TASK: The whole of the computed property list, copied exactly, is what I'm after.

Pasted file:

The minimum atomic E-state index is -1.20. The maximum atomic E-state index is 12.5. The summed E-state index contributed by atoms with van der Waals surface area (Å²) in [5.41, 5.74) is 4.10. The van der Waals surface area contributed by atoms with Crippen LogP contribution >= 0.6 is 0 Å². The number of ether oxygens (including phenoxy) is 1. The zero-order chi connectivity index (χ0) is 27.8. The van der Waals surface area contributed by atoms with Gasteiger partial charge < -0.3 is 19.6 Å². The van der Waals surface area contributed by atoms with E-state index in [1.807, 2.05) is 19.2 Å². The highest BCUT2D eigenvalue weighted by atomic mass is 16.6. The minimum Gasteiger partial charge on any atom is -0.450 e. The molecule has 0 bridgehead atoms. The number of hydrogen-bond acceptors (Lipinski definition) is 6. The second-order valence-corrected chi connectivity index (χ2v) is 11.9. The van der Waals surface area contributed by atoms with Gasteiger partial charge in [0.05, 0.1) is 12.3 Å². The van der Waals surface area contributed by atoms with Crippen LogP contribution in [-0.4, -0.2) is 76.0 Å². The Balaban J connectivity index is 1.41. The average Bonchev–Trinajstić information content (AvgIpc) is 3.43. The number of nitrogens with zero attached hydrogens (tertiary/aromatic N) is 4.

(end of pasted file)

The minimum atomic E-state index is -1.20. The maximum atomic E-state index is 12.5. The summed E-state index contributed by atoms with van der Waals surface area (Å²) in [5.41, 5.74) is 4.10. The van der Waals surface area contributed by atoms with Crippen LogP contribution >= 0.6 is 0 Å². The number of ether oxygens (including phenoxy) is 1. The zero-order chi connectivity index (χ0) is 27.8. The van der Waals surface area contributed by atoms with Gasteiger partial charge < -0.3 is 19.6 Å². The van der Waals surface area contributed by atoms with E-state index in [1.807, 2.05) is 19.2 Å². The highest BCUT2D eigenvalue weighted by atomic mass is 16.6. The minimum Gasteiger partial charge on any atom is -0.450 e. The molecule has 0 bridgehead atoms. The number of hydrogen-bond acceptors (Lipinski definition) is 6. The second-order valence-corrected chi connectivity index (χ2v) is 11.9. The van der Waals surface area contributed by atoms with Gasteiger partial charge in [0.05, 0.1) is 12.3 Å². The van der Waals surface area contributed by atoms with Crippen LogP contribution in [-0.4, -0.2) is 76.0 Å². The Balaban J connectivity index is 1.41. The average Bonchev–Trinajstić information content (AvgIpc) is 3.43. The number of nitrogens with zero attached hydrogens (tertiary/aromatic N) is 4.